Wednesday, October 28, 2015

E-Voting denied in Switzerland over hacking fears

No one ever said that the path to progress was going to be easy, straightforward and without challenges, but that does not mean we should abandon any of the positive steps we have taken to move forward. One area where this has become increasingly pronounced is in the context of voting technology.

A very recent example of this comes from Switzerland, widely regarded as one of the safest and most affluent countries in the world. There, the government has decided to deny access to e-voting technology in nine cantons. The explanation provided is that an audit of the electronic voting system being put forth for the upcoming federal elections has unearthed a number of significant security flaws in regards to protecting voting secrecy.

The electronic voting system was developed by Unisys, a company based in the United States. “Some serious deficiencies were noted,” according to government spokesperson Andre Simonazzi. “Hackers would have been able to reveal the electors' vote, which is not tolerable in a democracy.”

Absolutely, it is of incredible importance that the confidentiality and privacy of the vote must be secured in any election, let alone one of this magnitude. However, such deficiencies should not deter governments like the Swiss to move backward in its progress toward greater and more widespread adoption of e-voting technology. With this move, over one-third of Switzerland's 26 cantons will be without access to the electronic voting system.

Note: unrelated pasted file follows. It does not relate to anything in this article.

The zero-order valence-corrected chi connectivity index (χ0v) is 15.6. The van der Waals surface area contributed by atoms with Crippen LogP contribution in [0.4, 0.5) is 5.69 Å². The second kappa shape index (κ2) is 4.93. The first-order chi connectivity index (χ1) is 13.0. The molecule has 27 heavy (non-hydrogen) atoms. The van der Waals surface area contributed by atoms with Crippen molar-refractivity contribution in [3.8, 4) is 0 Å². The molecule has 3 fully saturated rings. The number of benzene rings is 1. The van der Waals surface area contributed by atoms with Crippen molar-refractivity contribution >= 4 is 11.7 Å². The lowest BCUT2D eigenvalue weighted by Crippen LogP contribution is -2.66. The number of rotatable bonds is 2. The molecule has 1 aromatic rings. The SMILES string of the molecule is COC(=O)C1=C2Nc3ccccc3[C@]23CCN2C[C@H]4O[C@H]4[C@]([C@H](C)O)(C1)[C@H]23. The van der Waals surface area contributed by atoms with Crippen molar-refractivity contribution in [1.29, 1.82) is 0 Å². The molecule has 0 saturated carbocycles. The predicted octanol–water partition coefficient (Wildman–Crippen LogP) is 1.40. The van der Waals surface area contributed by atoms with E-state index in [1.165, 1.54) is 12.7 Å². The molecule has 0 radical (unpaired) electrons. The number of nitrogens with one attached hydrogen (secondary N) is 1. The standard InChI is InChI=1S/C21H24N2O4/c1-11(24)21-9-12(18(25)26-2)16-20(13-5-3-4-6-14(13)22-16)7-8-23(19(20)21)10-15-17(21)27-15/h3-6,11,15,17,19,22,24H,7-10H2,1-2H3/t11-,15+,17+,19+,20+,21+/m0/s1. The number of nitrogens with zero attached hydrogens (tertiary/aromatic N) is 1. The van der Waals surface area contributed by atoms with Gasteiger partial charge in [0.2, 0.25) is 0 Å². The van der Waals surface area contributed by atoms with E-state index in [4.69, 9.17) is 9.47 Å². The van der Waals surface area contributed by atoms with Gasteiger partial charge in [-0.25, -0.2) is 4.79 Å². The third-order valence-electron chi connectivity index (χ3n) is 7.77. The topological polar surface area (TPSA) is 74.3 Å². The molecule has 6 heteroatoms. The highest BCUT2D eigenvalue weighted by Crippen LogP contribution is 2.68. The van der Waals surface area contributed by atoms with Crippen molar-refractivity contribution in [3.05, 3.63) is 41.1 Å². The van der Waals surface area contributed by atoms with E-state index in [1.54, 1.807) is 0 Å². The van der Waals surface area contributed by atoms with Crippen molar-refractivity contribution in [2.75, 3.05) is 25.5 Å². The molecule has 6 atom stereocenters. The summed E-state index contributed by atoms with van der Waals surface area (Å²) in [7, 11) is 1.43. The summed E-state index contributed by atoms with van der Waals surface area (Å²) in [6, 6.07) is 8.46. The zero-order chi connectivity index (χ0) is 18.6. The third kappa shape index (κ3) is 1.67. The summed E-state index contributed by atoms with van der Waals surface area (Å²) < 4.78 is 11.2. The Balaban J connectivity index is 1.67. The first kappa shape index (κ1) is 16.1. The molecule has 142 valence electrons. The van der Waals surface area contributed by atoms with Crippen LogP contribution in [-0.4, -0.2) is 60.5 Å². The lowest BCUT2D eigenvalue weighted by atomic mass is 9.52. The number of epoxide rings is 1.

This follows a recent story involving Swiss expatriates who are calling for electronic technology for voting from abroad. Significant progress has been made in Switzerland and in other European countries, most notably in Estonia, a democracy that continues to serve as a positive model of how e-voting can be very successfully implemented.

A bigger part of the problem with this government question is that it may now cause citizens to question their confidence in the credibility and reliability of e-voting technology in general. The problem here comes specifically from the Unisys system and it should not reflect poorly on other systems developed by other vendors.

If anything, it further solidifies the proposition that such hacking fears, among other possible causes of concern, need to be suitably addressed by the careful selection of the most reputable vendors with proven track records. A robust series of audits – before, during and after an election is held – must also be put in place.

The decision to repeal the Unisys-developed electronic voting system may offer some positives to the Swiss people if the system is as “seriously flawed” as the government report indicates. However, it is important that the government follow up as soon as possible by pursuing another vendor and another solution in order to keep the momentum moving forward with e-voting rather than sliding back to more archaic and arguably even more flawed systems of voting.